9am–5pm 2 June 2016
Professor Stephen Howes, Director, Development Policy Centre, ANU; Dr Richard Curtain, Development Policy Centre, ANU; Professor Richard Bedford, Royal Society of New Zealand; Dr Carmen Voigt-Graf, Development Policy Centre and National Research Institute PNG; Dr Ann Wigglesworth, Victoria University; and Stephen Close, World Bank.

There is now widespread agreement that options to lift labour mobility from the Pacific are needed. The Development Policy Centre had undertaken and commissioned new research to look into a range of possible channels and factors affecting migration. This workshop presented a range of new policy-relevant research undertaken into Pacific labour mobility.

Research relating to the following key issues have been covered.

The skill profiles and employment outcomes of Pacific work migrants to Australia and New Zealand compared with all other work migrants The employment and income outcomes of New Zealand’s Pacific Access Category visa, Opportunities and models for Pacific migrants in aged or disability care in Australia and New Zealand, based on recent migrant profiles The experience of Timor-Leste in sending unskilled labour to South Korea A comparison of Australia and NZ’s seasonal worker programs Kiribati and Tuvalu demographic projections and migration strategies Pacific skill strategies and challenges The workshop was being convened to present, review and discuss the various papers with the aim of producing the end product as a book. The papers had been circulated in advance to all registered workshop participants to encourage a more in-depth discussion.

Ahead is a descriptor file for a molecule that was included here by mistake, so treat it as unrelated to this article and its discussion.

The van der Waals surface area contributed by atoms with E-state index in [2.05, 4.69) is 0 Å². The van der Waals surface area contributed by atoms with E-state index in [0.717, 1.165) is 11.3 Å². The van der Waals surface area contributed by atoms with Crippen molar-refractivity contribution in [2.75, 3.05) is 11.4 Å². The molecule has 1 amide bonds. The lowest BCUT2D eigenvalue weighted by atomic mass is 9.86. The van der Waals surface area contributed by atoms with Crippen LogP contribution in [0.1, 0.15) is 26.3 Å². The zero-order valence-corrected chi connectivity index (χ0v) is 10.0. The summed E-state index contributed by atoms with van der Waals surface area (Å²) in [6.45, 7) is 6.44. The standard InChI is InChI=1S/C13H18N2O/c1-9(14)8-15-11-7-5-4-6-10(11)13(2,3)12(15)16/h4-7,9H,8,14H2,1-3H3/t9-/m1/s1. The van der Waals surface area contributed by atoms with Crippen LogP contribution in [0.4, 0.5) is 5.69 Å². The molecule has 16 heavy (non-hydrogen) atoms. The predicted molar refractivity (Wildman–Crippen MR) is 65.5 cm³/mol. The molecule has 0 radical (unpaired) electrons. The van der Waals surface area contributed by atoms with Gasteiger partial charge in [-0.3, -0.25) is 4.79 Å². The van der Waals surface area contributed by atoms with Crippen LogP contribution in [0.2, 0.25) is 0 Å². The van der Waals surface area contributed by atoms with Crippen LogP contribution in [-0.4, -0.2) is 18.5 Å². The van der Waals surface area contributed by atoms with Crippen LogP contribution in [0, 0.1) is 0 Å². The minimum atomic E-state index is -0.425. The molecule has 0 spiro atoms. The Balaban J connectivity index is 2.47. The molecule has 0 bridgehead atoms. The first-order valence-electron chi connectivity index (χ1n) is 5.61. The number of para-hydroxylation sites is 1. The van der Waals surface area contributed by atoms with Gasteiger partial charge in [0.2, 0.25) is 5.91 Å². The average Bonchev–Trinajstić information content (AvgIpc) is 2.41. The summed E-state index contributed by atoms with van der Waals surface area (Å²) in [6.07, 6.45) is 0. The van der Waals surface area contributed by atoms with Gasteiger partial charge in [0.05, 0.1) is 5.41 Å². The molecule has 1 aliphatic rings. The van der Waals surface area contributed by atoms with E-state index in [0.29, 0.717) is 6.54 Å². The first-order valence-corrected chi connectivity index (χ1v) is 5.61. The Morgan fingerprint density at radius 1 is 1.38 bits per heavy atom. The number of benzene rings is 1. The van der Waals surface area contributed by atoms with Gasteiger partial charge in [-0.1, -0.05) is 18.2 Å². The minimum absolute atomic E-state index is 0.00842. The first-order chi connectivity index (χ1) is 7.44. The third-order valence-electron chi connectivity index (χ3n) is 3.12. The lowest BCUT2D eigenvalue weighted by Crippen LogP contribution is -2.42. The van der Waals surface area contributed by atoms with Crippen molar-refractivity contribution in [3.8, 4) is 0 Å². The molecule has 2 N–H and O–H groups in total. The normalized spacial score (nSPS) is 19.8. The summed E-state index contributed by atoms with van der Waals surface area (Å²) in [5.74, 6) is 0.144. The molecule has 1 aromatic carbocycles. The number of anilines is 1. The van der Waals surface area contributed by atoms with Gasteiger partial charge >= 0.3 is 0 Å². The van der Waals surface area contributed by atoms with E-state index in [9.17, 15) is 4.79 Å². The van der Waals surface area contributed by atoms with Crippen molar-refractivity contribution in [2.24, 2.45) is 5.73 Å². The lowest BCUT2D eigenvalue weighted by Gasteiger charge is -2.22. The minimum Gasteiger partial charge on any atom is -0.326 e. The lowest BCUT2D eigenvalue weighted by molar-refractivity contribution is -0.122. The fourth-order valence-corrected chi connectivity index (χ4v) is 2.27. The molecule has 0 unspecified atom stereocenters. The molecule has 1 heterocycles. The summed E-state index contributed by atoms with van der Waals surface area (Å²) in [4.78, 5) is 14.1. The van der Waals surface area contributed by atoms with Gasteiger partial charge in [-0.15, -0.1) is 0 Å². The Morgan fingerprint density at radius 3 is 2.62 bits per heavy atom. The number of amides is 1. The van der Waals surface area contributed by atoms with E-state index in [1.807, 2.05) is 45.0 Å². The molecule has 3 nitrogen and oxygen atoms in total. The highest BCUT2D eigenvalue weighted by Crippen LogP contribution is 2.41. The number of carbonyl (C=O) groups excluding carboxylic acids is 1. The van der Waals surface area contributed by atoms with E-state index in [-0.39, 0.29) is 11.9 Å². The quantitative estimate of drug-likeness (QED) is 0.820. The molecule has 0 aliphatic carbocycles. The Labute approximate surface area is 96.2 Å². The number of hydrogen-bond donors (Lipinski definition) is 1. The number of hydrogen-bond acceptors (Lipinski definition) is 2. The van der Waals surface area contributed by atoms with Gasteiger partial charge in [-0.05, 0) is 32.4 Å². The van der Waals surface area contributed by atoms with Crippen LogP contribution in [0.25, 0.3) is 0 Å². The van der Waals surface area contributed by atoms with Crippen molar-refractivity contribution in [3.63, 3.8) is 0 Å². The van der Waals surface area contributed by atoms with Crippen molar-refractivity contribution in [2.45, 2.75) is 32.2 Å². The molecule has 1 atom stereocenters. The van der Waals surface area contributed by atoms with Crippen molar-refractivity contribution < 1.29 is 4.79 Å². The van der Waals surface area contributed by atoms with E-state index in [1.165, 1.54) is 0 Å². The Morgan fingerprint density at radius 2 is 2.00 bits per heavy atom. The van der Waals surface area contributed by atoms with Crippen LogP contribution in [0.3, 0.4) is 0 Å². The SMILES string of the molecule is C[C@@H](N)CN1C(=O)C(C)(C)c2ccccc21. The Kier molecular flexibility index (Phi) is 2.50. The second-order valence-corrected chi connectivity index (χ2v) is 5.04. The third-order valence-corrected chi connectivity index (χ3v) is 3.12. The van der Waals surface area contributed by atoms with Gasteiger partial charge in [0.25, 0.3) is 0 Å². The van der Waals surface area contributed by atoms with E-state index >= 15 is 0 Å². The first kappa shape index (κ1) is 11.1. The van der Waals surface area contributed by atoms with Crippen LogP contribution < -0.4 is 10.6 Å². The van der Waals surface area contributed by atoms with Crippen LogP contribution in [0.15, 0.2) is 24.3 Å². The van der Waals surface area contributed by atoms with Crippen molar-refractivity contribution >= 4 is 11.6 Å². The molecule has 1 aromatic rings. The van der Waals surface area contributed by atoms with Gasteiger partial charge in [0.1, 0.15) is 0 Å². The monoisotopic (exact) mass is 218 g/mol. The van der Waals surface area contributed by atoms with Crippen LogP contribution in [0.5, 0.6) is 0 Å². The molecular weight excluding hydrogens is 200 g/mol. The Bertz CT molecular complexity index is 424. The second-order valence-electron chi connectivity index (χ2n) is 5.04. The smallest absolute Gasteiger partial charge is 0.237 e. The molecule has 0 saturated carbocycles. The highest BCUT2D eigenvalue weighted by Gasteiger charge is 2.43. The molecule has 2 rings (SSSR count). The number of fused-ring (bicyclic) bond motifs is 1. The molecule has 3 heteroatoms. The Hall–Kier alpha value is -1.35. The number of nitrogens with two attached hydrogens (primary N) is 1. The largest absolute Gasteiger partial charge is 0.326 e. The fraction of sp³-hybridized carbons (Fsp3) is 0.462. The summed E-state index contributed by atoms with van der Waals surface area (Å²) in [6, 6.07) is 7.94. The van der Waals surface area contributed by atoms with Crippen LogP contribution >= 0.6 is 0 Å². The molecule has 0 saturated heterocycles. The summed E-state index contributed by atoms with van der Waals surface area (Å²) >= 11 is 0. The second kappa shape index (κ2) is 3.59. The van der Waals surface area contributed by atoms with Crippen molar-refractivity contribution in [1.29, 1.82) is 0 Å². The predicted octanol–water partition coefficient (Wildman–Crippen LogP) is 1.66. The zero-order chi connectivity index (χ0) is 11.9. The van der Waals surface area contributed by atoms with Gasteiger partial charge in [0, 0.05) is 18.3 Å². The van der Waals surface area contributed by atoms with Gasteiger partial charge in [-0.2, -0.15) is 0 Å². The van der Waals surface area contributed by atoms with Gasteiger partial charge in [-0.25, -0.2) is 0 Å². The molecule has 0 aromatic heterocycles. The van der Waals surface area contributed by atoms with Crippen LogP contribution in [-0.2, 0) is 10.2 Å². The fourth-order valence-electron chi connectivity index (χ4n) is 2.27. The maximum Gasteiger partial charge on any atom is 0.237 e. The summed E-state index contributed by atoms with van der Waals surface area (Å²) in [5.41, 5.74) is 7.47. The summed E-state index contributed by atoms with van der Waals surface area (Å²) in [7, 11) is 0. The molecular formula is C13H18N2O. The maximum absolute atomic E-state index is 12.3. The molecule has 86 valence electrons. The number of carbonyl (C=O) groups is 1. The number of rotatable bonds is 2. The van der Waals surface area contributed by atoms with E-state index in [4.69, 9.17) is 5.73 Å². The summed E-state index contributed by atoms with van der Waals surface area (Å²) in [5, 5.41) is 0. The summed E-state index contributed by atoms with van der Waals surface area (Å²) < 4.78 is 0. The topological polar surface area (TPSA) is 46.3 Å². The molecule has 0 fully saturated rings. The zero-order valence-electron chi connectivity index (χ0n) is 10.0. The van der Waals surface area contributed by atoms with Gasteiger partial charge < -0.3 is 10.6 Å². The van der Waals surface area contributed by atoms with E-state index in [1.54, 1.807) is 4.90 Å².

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Image by Femili PNG
New approaches to tackling gender-based violence in Papua New Guinea
12.30–2pm 19 May 2016
Anna Solomon, Secretary, Department for Community Development and Religion, PNG; Denga Ilave, Operations Manager for Femili PNG; Kymberley Kepore, Chief Executive Officer of the Oil Search Foundation.